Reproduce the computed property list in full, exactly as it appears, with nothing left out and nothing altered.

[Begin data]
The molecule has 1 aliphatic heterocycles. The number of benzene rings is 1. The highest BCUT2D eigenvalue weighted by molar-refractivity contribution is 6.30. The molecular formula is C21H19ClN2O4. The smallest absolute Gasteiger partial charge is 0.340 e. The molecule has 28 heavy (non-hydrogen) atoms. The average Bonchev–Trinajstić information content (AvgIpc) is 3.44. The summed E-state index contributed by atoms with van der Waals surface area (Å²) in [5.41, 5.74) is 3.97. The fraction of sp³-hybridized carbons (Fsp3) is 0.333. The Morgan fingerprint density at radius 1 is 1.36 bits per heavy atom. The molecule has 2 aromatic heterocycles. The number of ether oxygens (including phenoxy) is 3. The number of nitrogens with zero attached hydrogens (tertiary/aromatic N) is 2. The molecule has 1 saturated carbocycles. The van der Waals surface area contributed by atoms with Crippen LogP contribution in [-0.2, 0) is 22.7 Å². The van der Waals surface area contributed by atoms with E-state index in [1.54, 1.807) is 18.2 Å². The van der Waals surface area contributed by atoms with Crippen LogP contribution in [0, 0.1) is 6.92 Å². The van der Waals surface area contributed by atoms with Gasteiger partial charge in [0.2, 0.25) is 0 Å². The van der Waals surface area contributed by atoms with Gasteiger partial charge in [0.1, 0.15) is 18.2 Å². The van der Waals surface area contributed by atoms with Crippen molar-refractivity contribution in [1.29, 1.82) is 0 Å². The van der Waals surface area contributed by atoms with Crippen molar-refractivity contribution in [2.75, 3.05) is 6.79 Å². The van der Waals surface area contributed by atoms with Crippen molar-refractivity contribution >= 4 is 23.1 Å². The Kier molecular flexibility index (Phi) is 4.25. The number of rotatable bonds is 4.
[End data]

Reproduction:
The molecule has 1 aliphatic heterocycles. The number of benzene rings is 1. The highest BCUT2D eigenvalue weighted by molar-refractivity contribution is 6.30. The molecular formula is C21H19ClN2O4. The smallest absolute Gasteiger partial charge is 0.340 e. The molecule has 28 heavy (non-hydrogen) atoms. The average Bonchev–Trinajstić information content (AvgIpc) is 3.44. The summed E-state index contributed by atoms with van der Waals surface area (Å²) in [5.41, 5.74) is 3.97. The fraction of sp³-hybridized carbons (Fsp3) is 0.333. The Morgan fingerprint density at radius 1 is 1.36 bits per heavy atom. The molecule has 2 aromatic heterocycles. The number of ether oxygens (including phenoxy) is 3. The number of nitrogens with zero attached hydrogens (tertiary/aromatic N) is 2. The molecule has 1 saturated carbocycles. The van der Waals surface area contributed by atoms with Crippen LogP contribution in [-0.2, 0) is 22.7 Å². The van der Waals surface area contributed by atoms with E-state index in [1.54, 1.807) is 18.2 Å². The van der Waals surface area contributed by atoms with Crippen LogP contribution in [0, 0.1) is 6.92 Å². The van der Waals surface area contributed by atoms with Gasteiger partial charge in [0.2, 0.25) is 0 Å². The van der Waals surface area contributed by atoms with Gasteiger partial charge in [0.1, 0.15) is 18.2 Å². The van der Waals surface area contributed by atoms with Crippen molar-refractivity contribution in [1.29, 1.82) is 0 Å². The van der Waals surface area contributed by atoms with Crippen molar-refractivity contribution in [2.75, 3.05) is 6.79 Å². The van der Waals surface area contributed by atoms with Crippen molar-refractivity contribution >= 4 is 23.1 Å². The Kier molecular flexibility index (Phi) is 4.25. The number of rotatable bonds is 4.